Failure to qualify for the World Cup would cost Britain £1 billion, according to calculations in Friday's newspapers.
Roy Hodgson's men face an uphill battle to qualify for next year's tournament after a disappointing 1-1 draw against Montenegro earlier this week, raising fears that England could miss out on a spot in football's greatest tournament for the first time since USA '94.
Should the worst happen the FA will directly miss out on an estimated £26 million in tournament prize money and replica shirt revenue, while its current £50m a year in sponsorship revenue would also be trimmed when contracts came up for renewal ("It would be a huge blow" a sports marketing expert told The Sun).
But those numbers are piffling trifles when compared to the knock-on effects for the economy. The Sun reports that missing out on Brazil 2014 could mean disaster in pubs, supermarkets and on the high street.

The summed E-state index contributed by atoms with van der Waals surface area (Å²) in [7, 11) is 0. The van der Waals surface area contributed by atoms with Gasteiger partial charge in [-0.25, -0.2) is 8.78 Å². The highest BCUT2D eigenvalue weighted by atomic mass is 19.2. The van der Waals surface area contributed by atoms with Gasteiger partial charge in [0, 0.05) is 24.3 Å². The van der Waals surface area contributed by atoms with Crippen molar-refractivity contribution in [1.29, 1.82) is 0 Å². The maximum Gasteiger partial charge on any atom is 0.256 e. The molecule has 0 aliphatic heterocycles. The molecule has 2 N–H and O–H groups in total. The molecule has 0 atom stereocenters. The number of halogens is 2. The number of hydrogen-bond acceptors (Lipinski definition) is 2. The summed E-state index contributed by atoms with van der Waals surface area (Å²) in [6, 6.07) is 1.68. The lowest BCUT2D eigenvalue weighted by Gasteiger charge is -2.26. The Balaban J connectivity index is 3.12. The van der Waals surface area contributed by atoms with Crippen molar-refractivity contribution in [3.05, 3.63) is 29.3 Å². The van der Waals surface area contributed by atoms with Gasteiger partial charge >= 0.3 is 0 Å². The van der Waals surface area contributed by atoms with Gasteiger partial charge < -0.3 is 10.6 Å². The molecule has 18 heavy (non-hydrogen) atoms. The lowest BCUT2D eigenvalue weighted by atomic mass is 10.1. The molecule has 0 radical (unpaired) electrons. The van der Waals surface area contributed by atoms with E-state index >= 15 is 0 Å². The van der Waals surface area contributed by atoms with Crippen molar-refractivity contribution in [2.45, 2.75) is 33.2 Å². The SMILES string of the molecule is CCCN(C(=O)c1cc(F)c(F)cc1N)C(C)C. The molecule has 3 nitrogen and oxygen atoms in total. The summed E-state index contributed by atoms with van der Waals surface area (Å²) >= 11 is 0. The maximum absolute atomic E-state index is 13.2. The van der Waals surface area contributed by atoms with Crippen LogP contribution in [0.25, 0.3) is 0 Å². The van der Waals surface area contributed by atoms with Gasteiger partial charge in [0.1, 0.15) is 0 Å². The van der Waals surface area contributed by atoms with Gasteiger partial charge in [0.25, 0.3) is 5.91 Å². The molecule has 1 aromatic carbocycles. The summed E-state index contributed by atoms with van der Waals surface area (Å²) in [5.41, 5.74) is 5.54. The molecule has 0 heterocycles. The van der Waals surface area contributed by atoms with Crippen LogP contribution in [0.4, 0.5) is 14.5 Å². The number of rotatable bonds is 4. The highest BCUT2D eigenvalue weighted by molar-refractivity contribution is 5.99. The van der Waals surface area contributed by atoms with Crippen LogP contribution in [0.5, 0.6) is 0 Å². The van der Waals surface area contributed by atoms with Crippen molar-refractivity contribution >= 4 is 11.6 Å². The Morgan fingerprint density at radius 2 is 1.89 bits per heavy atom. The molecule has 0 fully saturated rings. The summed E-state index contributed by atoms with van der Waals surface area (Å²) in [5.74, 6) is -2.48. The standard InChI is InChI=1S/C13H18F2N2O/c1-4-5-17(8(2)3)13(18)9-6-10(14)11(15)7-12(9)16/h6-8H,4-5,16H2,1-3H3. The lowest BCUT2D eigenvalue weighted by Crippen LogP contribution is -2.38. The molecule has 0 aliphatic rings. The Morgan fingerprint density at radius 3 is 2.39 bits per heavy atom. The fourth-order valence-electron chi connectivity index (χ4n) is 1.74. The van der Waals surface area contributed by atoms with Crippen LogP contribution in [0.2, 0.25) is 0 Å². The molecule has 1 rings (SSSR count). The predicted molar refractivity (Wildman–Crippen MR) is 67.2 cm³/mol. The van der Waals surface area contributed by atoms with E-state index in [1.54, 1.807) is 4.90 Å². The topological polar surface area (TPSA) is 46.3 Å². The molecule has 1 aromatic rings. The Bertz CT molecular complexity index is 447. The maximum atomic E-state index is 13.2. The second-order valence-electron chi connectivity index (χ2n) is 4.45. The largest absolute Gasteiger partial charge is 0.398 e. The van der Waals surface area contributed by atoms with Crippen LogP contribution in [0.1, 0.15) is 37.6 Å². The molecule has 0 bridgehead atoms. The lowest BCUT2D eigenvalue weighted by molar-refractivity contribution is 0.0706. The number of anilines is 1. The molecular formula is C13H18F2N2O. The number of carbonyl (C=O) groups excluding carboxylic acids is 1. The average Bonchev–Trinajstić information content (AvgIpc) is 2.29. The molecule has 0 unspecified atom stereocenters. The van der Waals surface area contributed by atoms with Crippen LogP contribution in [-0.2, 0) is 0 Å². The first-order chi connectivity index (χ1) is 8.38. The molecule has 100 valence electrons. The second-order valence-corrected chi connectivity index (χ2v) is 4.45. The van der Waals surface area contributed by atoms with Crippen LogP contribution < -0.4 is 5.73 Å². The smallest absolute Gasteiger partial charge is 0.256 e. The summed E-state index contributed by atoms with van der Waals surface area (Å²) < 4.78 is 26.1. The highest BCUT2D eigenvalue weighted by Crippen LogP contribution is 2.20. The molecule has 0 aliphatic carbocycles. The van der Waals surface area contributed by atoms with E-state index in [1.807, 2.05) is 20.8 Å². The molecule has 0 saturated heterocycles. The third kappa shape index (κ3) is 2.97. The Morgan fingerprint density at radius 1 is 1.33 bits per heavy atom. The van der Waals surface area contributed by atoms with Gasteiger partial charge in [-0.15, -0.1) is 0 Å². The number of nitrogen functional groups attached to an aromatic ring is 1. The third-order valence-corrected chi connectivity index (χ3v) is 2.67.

It's a bold statement, but the paper's stats appear to add up. They kick off with the fact that the British Retail Consortium reported an estimated £600m drop in expected sales when England failed to qualify for Euro 2008.
In addition, pubs, clubs and off-licences reported extra sales of £250m during the 2010 World Cup. When you factor in the perfect time difference between us and Brazil - it's is three hours behind GMT - that figure should be far higher next time round, since there will be fewer afternoon and more evening matches.
All that doesn't even start to look at the supermarkets, who reported huge sales during the last tournament - not least of England-branded vuvuzelas.
With all those factors taken into account the £1bn estimate begins to look fairly sensible - if not slightly conservative.
For a country looking desperately for a way to pull itself out of recession, a World Cup with a Brazilian-inspired party atmosphere could have been just the ticket.
As if there weren't already enough pressure on Roy's boys, eh? Not that footballers picking up a hundred grand a week and driving around in Bentleys probably care too much that the rest of us are mired in recession, of course...
- Sports & Recreation